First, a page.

One current problem that might have been mitigated with help from Gaia-X is the semiconductor shortage. With clues regarding supply and demand segregated into silos, the industry wasn't given an early warning about the problem.
"Automaker-supplier relationships have always been point-to-point so they are all sitting on stacks of information where you are not able to gain access to interoperable, secure and neutral data along the entire value chain," Hagen Heubach, global vice president of the automotive industry business unit at German software giant SAP, told ANE.
To take advantage of the opportunities Gaia-X offers in areas that include quality management, logistics, and supply chain management, founding members BMW, Robert Bosch and SAP formed an alliance targeted specifically at automotive applications.
SAP CEO Christian Klein estimated the partners had already discussed 40 different use cases that could enhance productivity and boost growth for the automotive industry.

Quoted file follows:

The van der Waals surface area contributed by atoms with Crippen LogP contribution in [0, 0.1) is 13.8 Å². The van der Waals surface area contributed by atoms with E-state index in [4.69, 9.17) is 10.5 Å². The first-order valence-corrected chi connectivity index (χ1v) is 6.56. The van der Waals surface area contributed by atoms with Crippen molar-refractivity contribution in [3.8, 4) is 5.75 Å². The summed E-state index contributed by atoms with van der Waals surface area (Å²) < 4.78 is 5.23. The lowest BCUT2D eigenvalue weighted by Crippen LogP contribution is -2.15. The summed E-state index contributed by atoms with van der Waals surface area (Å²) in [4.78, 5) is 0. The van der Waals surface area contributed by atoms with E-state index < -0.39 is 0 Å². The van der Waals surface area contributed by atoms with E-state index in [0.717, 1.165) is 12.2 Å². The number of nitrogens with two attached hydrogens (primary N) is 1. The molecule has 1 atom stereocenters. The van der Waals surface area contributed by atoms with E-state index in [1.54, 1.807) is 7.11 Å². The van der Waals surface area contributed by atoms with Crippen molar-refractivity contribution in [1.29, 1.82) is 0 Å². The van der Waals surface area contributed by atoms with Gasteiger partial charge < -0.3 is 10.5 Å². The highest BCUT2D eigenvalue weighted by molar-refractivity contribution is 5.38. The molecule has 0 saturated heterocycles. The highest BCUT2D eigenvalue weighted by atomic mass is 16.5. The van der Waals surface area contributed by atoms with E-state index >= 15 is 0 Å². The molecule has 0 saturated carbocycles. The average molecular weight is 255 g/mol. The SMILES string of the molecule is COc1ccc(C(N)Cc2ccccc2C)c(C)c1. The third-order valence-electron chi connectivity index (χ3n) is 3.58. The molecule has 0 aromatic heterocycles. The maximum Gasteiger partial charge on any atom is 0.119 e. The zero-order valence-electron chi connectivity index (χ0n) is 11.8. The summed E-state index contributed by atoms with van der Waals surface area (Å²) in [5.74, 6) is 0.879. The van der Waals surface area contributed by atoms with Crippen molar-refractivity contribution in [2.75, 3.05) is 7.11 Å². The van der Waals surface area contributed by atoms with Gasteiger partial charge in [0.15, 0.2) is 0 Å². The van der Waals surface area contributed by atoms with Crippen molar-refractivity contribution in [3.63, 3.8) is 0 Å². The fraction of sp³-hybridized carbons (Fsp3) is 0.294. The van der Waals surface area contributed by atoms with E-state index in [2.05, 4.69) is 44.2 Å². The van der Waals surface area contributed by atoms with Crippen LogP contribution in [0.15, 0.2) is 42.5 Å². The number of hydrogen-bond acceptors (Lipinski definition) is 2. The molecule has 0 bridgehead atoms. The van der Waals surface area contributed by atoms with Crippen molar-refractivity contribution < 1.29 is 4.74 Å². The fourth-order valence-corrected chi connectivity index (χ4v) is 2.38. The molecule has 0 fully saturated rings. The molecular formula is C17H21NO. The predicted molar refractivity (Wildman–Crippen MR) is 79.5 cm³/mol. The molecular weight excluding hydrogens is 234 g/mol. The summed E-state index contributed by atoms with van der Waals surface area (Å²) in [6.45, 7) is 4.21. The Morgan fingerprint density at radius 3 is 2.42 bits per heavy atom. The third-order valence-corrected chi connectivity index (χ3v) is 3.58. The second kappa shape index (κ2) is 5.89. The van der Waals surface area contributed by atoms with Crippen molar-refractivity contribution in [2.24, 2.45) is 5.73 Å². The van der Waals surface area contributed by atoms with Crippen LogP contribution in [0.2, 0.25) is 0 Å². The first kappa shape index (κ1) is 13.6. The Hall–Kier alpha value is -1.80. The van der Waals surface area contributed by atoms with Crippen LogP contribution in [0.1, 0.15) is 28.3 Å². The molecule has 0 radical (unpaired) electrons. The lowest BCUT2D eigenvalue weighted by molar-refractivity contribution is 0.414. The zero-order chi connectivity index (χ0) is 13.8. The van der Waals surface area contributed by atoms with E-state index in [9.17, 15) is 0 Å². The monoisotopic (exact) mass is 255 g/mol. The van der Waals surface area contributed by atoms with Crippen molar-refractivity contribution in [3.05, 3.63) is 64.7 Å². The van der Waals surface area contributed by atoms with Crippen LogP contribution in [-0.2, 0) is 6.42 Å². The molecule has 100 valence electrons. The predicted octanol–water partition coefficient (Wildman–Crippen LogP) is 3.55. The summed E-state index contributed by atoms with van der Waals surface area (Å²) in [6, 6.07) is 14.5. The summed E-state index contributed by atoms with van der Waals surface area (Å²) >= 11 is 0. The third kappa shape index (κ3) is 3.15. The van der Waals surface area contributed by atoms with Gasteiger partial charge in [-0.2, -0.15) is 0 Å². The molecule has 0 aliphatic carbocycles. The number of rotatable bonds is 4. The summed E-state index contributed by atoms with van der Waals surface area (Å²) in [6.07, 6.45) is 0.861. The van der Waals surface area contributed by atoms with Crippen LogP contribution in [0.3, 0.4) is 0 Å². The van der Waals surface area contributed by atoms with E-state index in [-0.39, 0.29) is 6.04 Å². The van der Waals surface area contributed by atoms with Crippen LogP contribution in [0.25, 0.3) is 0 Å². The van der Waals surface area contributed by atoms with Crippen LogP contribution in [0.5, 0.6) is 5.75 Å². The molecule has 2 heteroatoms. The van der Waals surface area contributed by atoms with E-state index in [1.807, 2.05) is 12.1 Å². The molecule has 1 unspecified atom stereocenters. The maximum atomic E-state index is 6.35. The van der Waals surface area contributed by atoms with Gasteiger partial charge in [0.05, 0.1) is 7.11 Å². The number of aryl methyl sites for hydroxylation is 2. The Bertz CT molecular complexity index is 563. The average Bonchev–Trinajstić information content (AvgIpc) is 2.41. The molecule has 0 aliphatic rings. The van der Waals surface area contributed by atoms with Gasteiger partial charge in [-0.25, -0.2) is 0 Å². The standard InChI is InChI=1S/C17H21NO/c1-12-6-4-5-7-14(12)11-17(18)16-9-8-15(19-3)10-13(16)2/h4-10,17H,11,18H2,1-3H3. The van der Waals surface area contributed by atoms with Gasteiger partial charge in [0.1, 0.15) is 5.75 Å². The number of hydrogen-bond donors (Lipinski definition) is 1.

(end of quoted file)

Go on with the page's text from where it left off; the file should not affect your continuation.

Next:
"By creating transparency in the supply chain down to the individual inputs, you can minimize these kinds of bottlenecks while significantly lowering your inventory costs," he told an industry congress.
BMW named another benefit of Gaia-X and the automotive alliance: improving the accuracy of its sustainability reporting standards by drilling down into their lower tier suppliers.
"It's extremely important to have proof along the various links of your value chain of the steps you are taking to reduce the enormous carbon footprint stemming from EV battery cells," BMW Group CEO Oliver Zipse said.
Meanwhile, Daimler's Mercedes-Benz and German auto parts group Schaeffler have joined the alliance, now called the Catena-X Automotive Network. Catena is the Latin word for chain.
"This is a chance to set standards for the exchange of data and increase transparency, especially in the area of supply chain management," Daimler CEO Ola Kallenius said. "Deciding to join was in principle easy for us."
In a statement sent to Automotive News Europe, Volkswagen said it "supported efforts by the automotive industry to develop common standards," adding it was one of the many so-called "Day One" Gaia-X members that came on board late last year. "There has not yet been a decision whether to directly participate in the Automotive Alliance," VW added.